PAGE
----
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Article
Publication date: 25 January 2021

Iylia Dayana Shamsudin, Ted Brown, Mong-Lin Yu and Primrose Lentin

The developmental, individual-difference and relationship (DIR)/Floortime® approach is a commonly used parent-implemented intervention with children with autism spectrum disorder…

Abstract

Purpose

The developmental, individual-difference and relationship (DIR)/Floortime® approach is a commonly used parent-implemented intervention with children with autism spectrum disorder (ASD). Currently, no evidence is available about the intervention’s implementation and utility in Malaysia. The aim of this paper is to investigate the applicability and impact of implementing the parent-implemented home-based DIR/Floortime® intervention program for children with ASD and their parents in a Malaysian context from parents’ perspectives.

Design/methodology/approach

A qualitative study using semi-structured interviews with eight mothers and four fathers of children with ASD was conducted. The interviews were analysed using qualitative content analysis.

Findings

Five themes were developed. Theme 1 described the implementation of DIR/Floortime® intervention; Theme 2 reported challenges parents faced when implementing the intervention; Theme 3 explored parents’ perspective on play; Theme 4 explained the improvements and changes in children with ASD and parents’ abilities and skills; and Theme 5 reported parents’ comments and suggestions about the intervention program.

Research limitations/implications

Involvement of a limited number of participants and an absence of baseline data limits the interpretation of the impacts of the DIR/Floortime® program’s implementation by parents with their children with ASD.

Originality/value

Utilization of DIR/Floortime® intervention is practical and appropriate in the Malaysian context. From the parents’ perspective, the DIR/Floortime® approach was beneficial for children with ASD and parents’ skill development and well-being. Further refinement to the program and involvement of participants from various cultural backgrounds are recommended. A greater emphasis for parents on child-led interaction style and play with children are also recommended.

Details

Advances in Autism, vol. 7 no. 4
Type: Research Article
ISSN: 2056-3868

Keywords

Open Access
Article
Publication date: 16 January 2018

Sze Tim Sonia Yu, Mong-lin Yu, Ted Brown and Hanna Andrews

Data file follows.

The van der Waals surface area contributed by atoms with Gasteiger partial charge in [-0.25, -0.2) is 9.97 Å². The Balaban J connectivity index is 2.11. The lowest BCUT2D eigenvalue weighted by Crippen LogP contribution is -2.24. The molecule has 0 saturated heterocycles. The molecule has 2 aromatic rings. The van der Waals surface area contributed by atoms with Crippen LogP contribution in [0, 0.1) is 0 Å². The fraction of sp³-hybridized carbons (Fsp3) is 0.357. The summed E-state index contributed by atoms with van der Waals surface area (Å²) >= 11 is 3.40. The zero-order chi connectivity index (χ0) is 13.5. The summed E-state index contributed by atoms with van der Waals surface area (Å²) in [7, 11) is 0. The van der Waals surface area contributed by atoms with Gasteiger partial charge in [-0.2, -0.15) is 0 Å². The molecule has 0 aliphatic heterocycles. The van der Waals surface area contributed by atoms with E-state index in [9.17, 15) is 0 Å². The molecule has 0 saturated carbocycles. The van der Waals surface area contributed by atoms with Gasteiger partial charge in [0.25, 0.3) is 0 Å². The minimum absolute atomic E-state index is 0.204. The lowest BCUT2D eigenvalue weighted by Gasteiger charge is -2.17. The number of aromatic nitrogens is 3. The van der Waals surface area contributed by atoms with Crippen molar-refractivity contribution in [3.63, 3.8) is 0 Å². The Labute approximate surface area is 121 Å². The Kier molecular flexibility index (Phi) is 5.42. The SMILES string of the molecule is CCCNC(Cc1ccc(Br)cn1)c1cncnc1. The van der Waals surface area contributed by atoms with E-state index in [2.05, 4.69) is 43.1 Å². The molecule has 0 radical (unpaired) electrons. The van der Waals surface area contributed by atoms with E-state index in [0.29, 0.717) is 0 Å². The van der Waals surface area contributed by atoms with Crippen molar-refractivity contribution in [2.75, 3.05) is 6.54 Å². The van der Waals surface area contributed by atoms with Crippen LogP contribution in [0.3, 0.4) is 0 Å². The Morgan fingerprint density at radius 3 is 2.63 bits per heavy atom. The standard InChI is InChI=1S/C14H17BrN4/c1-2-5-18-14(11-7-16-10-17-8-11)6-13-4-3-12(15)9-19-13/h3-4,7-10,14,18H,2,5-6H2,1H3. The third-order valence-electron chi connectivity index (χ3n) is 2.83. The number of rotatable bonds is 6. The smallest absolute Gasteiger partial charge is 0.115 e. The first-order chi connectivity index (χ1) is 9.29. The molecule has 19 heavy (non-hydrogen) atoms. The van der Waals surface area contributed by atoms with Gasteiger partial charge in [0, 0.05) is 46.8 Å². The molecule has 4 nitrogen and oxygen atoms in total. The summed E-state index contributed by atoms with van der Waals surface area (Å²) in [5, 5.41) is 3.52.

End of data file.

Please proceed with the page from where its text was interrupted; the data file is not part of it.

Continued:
The paper aims to investigate if the performance of older adults on the Mini-Mental State Examination (MMSE) and the Montreal Cognitive Assessment (MoCA) were associated or…

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Abstract

Purpose

The paper aims to investigate if the performance of older adults on the Mini-Mental State Examination (MMSE) and the Montreal Cognitive Assessment (MoCA) were associated or predictive of their functional performance in a geriatric evaluation and management (GEM) inpatient hospital setting. This will inform the occupational therapy assessment and management of older adults admitted to sub-acute GEM settings.

Design/methodology/approach

In all, 20 participants (11 men, 9 women, mean age 82 years, SD = 6.93) were recruited from a GEM ward in an Australian hospital. Participants’ cognitive abilities were assessed using the MMSE and MoCA, and their functional performance were assessed using the Functional Independence Measure (FIM). Spearman’s rho correlations and linear regression analyses were completed. Bootstrapping was applied to the regression analyses to accommodate the small study sample size.

Findings

No statistically significant correlations were obtained between the total and subscale scores of the MMSE and FIM or between the total and subscale scores of the MoCA and FIM. In other words, the cognitive and functional abilities of older adults admitted to a GEM setting were not significantly associated in this study.

Originality/value

The findings suggest that the MoCA and the MMSE were not predictive of participants’ functional performance as measure by the FIM in a sub-acute GEM setting. Occupational therapists should be cautious when interpreting participants’ MMSE, MoCA and FIM results and not depend solely on these results in the goal setting and intervention planning processes for clients on GEM wards. Further studies are recommended to confirm these findings.

Details

Irish Journal of Occupational Therapy, vol. 46 no. 1
Type: Research Article
ISSN: 2398-8819

Keywords

Open Access
Article
Publication date: 16 April 2019

Ted Brown, Stephen Isbel, Alexandra Logan and Jamie Etherington

Academic integrity is the application of honest, ethical and responsible behaviours to all facets of students’ scholarly endeavours and is the moral code of academia. The…

3290

Abstract

Purpose

Academic integrity is the application of honest, ethical and responsible behaviours to all facets of students’ scholarly endeavours and is the moral code of academia. The international literature reports the prevalence of academic dishonesty in higher education across many disciplines (including the health sciences), and there is evidence linking academic dishonesty in health professional students with future unprofessional behaviour in the workplace. International students are reported to be a particularly vulnerable group. This paper aims to investigate the factors that may be predictive of academic honesty and performance in domestic and international occupational therapy students.

Design/methodology/approach